In the future we should hope for all of our displays to be OLED; it's thin, light, deep with color, and energy efficient to boot. It's also incredibly expensive. That could soon change, though, thanks to a jumped-up inkjet printer.
A company called Kateeva has been developing a new technique, which it's now made available to display makers, which uses technology similar to that in a domestic printer to create displays. A moveable platform precisely positions glass or plastic panels beneath printheads, each of which contains hundreds of nozzles. Each nozzle can deposit picoliter droplets—that's a trillionth of a liter—in exact locations to build up the pixels of a display.
Usually OLEDs are made in a vacuum chamber, where thin films of organic materials are deposited by condensing vapors onto the panel, using a fine metal stencil—called a shadow mask—to make sure it ends up in the right place. But that technique is often wasteful: the vapors condense onto the entire surface, stencil and all, so it uses more material, and the act of removing the stencil can easily damage the displays too. That means a lot are written off, which jacks prices up.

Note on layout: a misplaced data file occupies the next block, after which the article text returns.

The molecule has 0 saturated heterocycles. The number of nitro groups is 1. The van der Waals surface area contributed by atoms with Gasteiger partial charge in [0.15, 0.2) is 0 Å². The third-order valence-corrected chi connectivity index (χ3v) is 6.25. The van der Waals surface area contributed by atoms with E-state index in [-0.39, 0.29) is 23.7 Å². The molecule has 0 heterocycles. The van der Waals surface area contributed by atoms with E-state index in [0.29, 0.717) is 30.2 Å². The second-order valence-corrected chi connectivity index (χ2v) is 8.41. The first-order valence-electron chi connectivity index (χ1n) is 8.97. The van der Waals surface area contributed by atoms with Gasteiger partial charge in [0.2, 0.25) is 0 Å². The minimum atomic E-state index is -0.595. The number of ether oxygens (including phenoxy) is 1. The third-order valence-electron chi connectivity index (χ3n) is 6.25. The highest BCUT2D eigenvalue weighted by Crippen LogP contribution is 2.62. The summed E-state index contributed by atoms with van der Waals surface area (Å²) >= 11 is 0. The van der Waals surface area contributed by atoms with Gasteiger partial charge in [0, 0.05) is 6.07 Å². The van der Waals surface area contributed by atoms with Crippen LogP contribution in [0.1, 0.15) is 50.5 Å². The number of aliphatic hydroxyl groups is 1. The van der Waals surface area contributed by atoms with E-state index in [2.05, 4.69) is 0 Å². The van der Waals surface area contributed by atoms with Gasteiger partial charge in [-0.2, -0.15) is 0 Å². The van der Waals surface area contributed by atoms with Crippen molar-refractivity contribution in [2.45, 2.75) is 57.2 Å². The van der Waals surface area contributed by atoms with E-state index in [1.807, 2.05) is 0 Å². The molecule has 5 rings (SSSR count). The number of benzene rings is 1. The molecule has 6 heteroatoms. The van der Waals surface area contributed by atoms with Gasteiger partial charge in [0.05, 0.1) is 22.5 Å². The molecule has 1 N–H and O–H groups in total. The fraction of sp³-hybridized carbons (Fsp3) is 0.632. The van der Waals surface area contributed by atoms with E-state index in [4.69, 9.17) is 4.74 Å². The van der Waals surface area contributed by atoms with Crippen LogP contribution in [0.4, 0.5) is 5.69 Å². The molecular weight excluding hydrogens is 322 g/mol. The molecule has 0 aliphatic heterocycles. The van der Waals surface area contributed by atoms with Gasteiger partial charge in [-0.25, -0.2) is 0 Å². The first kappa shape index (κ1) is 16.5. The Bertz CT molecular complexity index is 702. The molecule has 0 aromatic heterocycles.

The inkjet method promises to solve both problems, although until now it's been far from a commercial possibility because the deposited materials aged badly. Now, however, as MIT nanotechnologist Vladimir Bulović explains, "the latest material sets are actually extremely stable" when printed.
The only possible downside to the process, then, is that it's "dirty," at least in the sense that no mask is used, so it's possible for material to fall where it's not wanted. Kateeva insists that careful design mitigates this potential problem; in fact, it says it's reduced particle contamination by as much as 10 times compared to conventional processes. All of which suggests that ink jets could, before too long, be used to print your TV, as well as your documents. [Technology Review]
Image by Kateeva